Wednesday, August 31, 2011

How financial reports of companies can be used value shares?

Balance Sheet

Balance Sheet is a very important document our of all the three financial reports. The balance sheet as the suggests indicates a balance between the Assets and Liabilities. It also indicates how the funds are generated by the company to run the business.

If funds are generated by issuing share, by taking loan from banks, or else the company has sufficient cash reserves to fund its work in progress. Generally a combination of share capital, bank loan and cash reserves work in unison to fund the company day to day working.

The fund generated by company by means of share capital and their total cash reserves is called Net worth of the company. The higher the net worth the better. By summing up what we have learnt in this paragraph, the source of funds can be computed by the formula as indicated below:

Source of funds = Net worth + Loan

If a company is able to run its business with zero loan it means the total business is funded by its net worth. This is the reason why it is said the higher the net worth the better. By net worth we means cash reserves and share capital.

Generally companies work hard to develop a huge reserves of cash. Out of the total net profit made by companies after tax, a portion of profit is transferred to the cash reserves as indicated in balance sheet. This way every year the cash reserves column go on increasing.

Of course this can happen only when the company is making profits, in case of loss there will be no fund available to be transferred to cash reserves. So as long as the Net worth (cash reserves) of the company it growing it will directly influence the share value in the market.

 As an investor it is very important to track the new worth ( cash reserves) of a company and compare this value with market price of share. Let us take an example:

- Net worth of company A: Rs 28,000 Crore
- No of shares outstanding of company A: Rs 190 Crore

- Net worth/ share of company A: Rs 147.3
- Market price of share of company A: Rs 240

Suppose any individual wants to buy the total company as a whole (100% shares) then he shall pay at least Rs 147.3 per share to own total ownership of the business. The valuation of share on basis of net worth is a very indicator for investors to know that what minimum they should pay for each share. In case the market price of share is below this net worth price it means that the company’s share is undervalued.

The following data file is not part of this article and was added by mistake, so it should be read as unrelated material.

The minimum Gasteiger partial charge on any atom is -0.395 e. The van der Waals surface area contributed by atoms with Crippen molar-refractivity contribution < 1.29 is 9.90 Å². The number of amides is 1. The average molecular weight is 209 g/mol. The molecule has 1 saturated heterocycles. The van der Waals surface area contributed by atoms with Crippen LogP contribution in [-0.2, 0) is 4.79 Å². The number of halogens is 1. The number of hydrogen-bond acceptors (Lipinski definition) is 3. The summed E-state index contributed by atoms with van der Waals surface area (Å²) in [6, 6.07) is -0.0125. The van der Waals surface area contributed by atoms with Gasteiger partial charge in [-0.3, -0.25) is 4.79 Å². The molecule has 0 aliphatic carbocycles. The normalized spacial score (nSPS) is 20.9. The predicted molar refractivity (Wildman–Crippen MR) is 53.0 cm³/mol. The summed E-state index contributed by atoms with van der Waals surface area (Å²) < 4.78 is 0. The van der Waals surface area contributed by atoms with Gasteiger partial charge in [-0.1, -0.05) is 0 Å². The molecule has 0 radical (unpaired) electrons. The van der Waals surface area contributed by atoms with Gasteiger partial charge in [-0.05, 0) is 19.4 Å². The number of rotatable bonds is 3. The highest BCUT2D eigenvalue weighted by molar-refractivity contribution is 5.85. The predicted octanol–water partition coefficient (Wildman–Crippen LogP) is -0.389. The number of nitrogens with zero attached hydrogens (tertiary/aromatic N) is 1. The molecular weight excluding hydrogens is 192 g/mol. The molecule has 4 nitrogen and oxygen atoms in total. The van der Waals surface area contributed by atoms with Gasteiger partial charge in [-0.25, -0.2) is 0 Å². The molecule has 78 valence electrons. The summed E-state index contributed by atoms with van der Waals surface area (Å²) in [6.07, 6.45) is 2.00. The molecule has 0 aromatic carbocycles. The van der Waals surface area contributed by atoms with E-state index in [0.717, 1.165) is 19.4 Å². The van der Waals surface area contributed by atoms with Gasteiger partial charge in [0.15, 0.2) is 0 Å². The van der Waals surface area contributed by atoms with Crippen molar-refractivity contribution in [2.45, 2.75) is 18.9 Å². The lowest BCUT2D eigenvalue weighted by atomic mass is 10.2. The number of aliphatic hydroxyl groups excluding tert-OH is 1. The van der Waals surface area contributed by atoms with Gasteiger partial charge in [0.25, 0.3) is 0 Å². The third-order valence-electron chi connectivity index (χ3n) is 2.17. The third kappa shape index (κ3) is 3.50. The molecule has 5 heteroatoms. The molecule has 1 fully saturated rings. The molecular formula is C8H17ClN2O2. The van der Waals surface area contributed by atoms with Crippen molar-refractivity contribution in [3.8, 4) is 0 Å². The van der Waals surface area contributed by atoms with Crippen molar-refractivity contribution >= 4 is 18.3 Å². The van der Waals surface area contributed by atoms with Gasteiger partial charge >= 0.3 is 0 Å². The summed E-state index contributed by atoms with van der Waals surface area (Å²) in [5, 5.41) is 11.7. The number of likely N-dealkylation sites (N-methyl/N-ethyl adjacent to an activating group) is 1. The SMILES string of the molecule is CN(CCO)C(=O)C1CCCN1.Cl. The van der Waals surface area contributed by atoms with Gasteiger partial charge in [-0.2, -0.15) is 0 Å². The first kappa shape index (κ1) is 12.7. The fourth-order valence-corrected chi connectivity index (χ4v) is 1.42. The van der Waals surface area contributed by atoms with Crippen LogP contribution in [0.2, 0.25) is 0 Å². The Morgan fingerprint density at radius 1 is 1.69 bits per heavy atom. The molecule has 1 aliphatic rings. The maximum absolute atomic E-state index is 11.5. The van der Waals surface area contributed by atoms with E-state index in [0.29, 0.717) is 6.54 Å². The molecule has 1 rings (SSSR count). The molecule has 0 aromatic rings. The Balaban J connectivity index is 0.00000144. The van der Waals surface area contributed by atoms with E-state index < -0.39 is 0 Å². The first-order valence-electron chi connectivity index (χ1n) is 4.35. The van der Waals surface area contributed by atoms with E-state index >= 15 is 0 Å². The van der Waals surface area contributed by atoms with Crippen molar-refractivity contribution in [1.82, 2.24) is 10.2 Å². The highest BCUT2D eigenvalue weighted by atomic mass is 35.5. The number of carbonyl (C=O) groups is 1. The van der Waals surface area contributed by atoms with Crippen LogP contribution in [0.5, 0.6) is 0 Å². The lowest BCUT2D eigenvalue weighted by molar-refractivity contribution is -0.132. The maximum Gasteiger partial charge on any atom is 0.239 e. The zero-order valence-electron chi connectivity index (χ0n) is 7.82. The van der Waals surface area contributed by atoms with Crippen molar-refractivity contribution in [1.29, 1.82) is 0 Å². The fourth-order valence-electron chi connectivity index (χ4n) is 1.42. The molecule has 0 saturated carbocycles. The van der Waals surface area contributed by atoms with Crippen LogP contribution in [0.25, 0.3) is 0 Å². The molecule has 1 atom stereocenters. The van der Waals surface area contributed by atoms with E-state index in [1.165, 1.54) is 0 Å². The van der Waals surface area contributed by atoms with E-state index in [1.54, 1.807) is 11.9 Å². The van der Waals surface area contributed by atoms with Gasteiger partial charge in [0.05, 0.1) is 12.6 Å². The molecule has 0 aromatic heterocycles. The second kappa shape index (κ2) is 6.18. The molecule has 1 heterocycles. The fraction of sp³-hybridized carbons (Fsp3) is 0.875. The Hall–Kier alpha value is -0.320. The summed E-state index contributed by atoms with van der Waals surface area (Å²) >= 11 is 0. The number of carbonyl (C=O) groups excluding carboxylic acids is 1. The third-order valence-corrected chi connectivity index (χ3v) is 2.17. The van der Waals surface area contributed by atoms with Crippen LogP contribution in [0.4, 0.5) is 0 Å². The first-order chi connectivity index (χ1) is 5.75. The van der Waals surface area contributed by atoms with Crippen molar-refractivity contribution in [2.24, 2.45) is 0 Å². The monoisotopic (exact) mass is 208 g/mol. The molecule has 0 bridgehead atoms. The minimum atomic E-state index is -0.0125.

But this is a rare case, most of the time you will find that the market price of share is always 2 or 3 times higher than the net worth values. Now why this happens? Why investors are ready to pay higher than the calculated financial new worth of the business? The reason behind this is the future growth prospects. If investors are confident that the share value will grow faster than the present trend (growth in net worth in past 5 years) then they will pay a slightly higher price today to own these shares.

Now the question is how to know that whether the company will grow faster in future? It is almost like predicting future, but by studying the profit and loss account (another financial report) and ratios we can gauge future. That will be discussed later in this article.

In short we can say that the balance sheet of a company will help the investors to know how well the company is placed ‘today’ in term of its net worth. Two company with the same level of sale turnover but one having the higher net worth (or cash reserves) will be the better company to invest in. As net worth of a company is developed year after year, hence we can assume that the net worth figures are reflective of past performance and health of a company.

Profit & Loss Accounts

As Balance sheet (net worth & cash reserves) of a company talks about the over all growth of company since its inception till date, the profit and loss account of company gives a glimpse of how well the company has performed in the last year.

The profit and loss account also has very valuable information’s for investors which will help to gauge the possible growth possibilities of future. Basically the profit and loss accounts of the company shows how company is generating their income, effecting their expenses and what level of profit the company is able to generate. In short we can summarize the profit and loss accounts by the below formulae:

Income = Expenses + Profit

The most valuable piece of information of profit and loss accounts is EBIT (Earning before interest and tax) values. This value can be calculated by obtaining the operating profit (Income minus expenses) and subtracting from it the net depreciation.

The value of EBIT is a very strong indicator that what level of earnings are generated by the company year after year form its operation (less depreciation). This value of EBIT can be jointly used with two figures of Balance Sheet to get a very important value. This value is called return on invested capital.

The return on capital is calculated by the following formulae:

ROC = EBIT / (Net working capital + Net fixed asset)
Net working capital = Receivables + Inventory

If ROC is say 12% then compare this with risk-free interest (7% on bank deposits) and with inflation (10% as on today). A return on capital of 12% means that not only it beats inflation but it also has capacity to generate higher returns than risk-free returns.
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